Thread: Makiwara training.
2/25/2013 2:14pm, #1
I've mostly looked at the makiwara at the dojo and then sometimes hit it a few times. Lately I've been side kicking one that's mounted on a cement post. But serious makiwara training? I was thinking it was passe.
Here's a post stolen from Peter Carbone's Fb page. He's a life long karateka, trained for fifty years or so and made a couple dozen trips to Okinawa - specialized in weapons. Google him and you'll find his schedule for seminars and where he teaches and such.
"Makiwara training was originated in Okinawa and is part of their culture. It is an essential part of old style Okinawa Karate. Very few do this type of training today.
I started in 1973. My goal is always 10,000 each week. Depending on the time I have for training, generally, it is between 7 to 9,000 weekly, with 1,000 minimum to 3,000 at each session. The Makiwara experience cannot be explained. However, it is easily understood, through long, diligent, consistent practice. The experience happens somewhere between 200 to 500 strikes. When you have reached that goal, it means you have started Makiwara training." "My goal is getting more people involved with old style training, but it is not for everyone."
Asked, "Pete, how is the arthritis?" he responds, "That is a misconception, of getting arthritis doing Makiwara. I have been to Okinawa 27 times and seen MANY who do the training and not one has the affliction. I am 67, in May and feel pretty good. However, I know many with arthritis and do not do Makiwara training with hips and knees replaced.
Of course you need a good teacher who understands the correct training."
Fred Ettish added, "I do anywhere from 1700+ - 3400+ hand strikes on the makiwara. Try to do it daily. I can not imagine training w/o doing makiwara. Been doing makiwara seriously since 1979, am 57, and no arthritis at all.""Preparing mentally, the most important thing is, if you aren't doing it for the love of it, then don't do it." - Benny Urquidez
2/25/2013 2:38pm, #2
Any medicine applied to that, like Dit Da Jow?
If the benefits can't be explained I can't see much success in convincing others to try it, especially if it fucks the hands up like that. Can the benefits be demonstrated in some way?
2/25/2013 2:55pm, #3
There are some pretty harsh videos on youtube of Okinawan Karate guys beating themselves up. One is an old dude beating the **** out of a rock. I'll post it when I get home if no one else does.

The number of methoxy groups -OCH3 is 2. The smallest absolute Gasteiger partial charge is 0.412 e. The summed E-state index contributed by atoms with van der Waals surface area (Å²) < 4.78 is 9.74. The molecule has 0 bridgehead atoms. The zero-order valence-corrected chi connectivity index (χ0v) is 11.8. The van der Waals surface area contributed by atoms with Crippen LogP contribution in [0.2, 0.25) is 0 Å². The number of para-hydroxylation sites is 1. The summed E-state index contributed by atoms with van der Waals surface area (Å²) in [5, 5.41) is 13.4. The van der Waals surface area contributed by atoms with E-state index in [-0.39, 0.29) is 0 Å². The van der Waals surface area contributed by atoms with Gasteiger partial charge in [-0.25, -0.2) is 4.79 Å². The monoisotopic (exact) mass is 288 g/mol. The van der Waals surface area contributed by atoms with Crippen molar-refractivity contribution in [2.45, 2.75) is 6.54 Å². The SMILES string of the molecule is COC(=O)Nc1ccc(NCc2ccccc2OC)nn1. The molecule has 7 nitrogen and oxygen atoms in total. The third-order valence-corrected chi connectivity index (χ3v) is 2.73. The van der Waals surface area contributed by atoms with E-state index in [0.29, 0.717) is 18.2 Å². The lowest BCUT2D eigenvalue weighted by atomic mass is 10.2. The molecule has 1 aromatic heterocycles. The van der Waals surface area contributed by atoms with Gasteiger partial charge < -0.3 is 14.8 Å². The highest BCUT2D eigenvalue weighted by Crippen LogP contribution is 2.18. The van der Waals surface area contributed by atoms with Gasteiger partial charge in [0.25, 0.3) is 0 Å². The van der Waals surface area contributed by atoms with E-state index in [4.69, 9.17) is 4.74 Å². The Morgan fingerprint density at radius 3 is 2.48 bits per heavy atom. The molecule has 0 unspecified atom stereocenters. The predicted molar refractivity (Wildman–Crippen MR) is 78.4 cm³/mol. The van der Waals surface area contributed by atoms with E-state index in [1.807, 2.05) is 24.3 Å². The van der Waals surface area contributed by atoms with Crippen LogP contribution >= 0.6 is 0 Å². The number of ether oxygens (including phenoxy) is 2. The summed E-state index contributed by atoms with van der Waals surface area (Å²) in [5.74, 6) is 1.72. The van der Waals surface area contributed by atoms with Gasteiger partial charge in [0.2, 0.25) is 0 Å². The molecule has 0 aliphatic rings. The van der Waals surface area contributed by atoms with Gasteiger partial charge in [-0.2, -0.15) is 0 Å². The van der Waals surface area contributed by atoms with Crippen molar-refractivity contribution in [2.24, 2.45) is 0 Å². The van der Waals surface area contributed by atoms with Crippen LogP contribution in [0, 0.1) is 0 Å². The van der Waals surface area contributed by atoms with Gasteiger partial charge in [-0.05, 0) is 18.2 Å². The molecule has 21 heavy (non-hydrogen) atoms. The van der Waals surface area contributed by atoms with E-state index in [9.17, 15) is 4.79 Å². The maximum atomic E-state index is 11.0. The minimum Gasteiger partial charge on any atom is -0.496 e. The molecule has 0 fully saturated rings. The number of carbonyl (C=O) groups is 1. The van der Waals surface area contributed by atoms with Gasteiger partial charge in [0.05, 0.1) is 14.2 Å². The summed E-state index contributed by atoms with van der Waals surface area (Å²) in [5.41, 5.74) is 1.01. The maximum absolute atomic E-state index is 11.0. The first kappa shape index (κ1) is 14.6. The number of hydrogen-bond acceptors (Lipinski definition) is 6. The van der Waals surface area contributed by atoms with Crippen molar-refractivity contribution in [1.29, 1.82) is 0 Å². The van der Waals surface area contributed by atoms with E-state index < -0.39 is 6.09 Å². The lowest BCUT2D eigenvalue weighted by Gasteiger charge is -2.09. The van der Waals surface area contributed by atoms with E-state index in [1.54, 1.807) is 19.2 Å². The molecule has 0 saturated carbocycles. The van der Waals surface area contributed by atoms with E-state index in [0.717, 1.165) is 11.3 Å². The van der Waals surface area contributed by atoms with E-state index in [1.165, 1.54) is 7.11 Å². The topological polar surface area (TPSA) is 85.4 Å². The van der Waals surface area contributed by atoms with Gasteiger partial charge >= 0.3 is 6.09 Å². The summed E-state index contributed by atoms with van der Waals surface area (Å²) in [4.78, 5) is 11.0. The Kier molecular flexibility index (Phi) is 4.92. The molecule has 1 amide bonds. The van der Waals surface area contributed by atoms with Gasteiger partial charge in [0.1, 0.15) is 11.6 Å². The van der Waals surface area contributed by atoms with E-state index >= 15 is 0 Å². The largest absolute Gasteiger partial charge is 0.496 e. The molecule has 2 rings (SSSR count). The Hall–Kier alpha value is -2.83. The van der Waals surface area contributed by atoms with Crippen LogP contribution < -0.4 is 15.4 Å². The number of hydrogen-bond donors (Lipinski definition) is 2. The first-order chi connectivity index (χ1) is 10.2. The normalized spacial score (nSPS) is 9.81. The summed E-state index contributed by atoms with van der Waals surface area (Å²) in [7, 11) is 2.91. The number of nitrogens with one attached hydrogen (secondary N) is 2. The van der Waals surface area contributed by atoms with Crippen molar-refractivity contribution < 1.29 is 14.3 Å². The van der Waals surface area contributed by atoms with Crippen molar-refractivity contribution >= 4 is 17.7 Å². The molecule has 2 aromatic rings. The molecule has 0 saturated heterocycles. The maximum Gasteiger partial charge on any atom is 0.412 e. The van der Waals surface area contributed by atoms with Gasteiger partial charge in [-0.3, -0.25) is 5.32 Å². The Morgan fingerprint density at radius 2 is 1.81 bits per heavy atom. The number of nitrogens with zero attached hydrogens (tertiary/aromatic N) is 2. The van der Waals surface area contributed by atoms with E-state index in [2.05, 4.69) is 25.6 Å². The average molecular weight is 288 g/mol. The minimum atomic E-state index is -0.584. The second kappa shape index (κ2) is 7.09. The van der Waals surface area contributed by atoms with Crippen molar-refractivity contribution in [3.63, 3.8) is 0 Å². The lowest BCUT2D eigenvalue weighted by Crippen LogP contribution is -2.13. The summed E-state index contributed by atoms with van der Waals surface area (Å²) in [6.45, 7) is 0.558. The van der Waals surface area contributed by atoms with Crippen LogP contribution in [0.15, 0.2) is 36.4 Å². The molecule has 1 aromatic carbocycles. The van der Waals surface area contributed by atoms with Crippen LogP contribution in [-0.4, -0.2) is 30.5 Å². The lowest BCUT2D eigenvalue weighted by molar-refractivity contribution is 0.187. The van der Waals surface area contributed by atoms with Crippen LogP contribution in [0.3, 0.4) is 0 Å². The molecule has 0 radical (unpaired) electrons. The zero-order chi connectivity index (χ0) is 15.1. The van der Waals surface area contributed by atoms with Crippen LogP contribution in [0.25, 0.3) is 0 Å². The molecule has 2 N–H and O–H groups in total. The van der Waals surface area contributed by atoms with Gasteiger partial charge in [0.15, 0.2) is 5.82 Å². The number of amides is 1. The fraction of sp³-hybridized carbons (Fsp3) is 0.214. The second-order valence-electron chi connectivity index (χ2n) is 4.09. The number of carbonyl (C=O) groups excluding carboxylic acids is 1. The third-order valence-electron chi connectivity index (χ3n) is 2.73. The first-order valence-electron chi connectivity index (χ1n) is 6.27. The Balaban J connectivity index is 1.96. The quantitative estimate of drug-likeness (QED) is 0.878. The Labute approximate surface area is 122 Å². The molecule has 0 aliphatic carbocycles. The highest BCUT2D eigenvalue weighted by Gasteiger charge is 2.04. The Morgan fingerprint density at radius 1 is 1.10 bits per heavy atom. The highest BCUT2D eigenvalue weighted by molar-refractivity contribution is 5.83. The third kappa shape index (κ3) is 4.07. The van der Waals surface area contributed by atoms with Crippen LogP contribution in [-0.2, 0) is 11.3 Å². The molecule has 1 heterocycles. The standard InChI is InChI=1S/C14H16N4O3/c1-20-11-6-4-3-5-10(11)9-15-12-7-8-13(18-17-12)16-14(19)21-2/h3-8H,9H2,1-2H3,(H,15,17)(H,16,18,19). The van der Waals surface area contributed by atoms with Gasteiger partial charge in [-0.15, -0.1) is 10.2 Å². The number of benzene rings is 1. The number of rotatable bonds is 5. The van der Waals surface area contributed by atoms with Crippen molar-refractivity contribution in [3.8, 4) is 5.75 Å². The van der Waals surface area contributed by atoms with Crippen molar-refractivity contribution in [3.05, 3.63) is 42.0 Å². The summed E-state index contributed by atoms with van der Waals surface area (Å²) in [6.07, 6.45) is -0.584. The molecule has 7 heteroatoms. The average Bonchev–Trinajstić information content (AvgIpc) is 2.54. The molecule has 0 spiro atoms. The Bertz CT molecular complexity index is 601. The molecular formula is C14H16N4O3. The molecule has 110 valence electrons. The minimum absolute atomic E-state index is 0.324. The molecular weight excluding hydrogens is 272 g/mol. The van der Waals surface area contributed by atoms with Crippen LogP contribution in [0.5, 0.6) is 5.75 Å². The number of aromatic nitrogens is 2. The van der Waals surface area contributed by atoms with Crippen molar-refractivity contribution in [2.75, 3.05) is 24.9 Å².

2/25/2013 3:02pm, #4
It sounds like he went on about how it wasn't detrimental, but not why its beneficial.
2/25/2013 4:30pm, #5
- Join Date
- Oct 2008
The purpose of makiwara training is to strengthen the structure of your strikes. As you hit it, the resistance forces your muscles, tendons and joints to support the force of the strike throughout your entire body. This can be done with a heavy bag, to a point, but because the makiwara is a spring it will resist more strongly as you are able to hit it harder, while the heavy bag will swing away more (and thus, resist you less) the harder you hit it. The skin becoming calloused and the bones becoming denser are side-effects of makiwara training, and should not be the intent of makiwara training. Does that help explain the benefit at all?
2/25/2013 4:46pm, #6
2/25/2013 4:46pm, #7
If its not the intent whats the intent? And what is the benefit of what is intended?
2/25/2013 5:05pm, #8
- Join Date
- Oct 2006
old guy hitting a rock, Morio Higaonna perhaps? Here is a vid
and his hands look like this:
Even from a distance his hands stand out, shaped like a mole. Seems that he can hit like a truck with them though. Skip to the 1:00:00 mark for the makiwara part of this vid:
In the pangai noon dvd series is quite some time dedicated to the explanation of hand conditiong, e.g. there are also other exercises demonstrated such as the gripping of rough stones from a bowl.
2/25/2013 5:18pm, #9
2/25/2013 8:42pm, #10
Also, with makiwara, one will get accustomed to the neurological feedback of hitting a target that more closely resembles a hard human skull--in terms of feedback--than even a heavy bag can offer. It helps one get used to bare-knuckle collisions against less-yielding targets, and thus aids in the development of a properly-stoic disregard for mere pain.
This accomplished, one can more likely--and more often--withstand such impacts in less-friendly encounters, shrug off the pain inherent in one's bare knuckles smashing into bone, and keep fighting as long as is necessary.
Last edited by Vieux Normand; 2/25/2013 8:45pm at .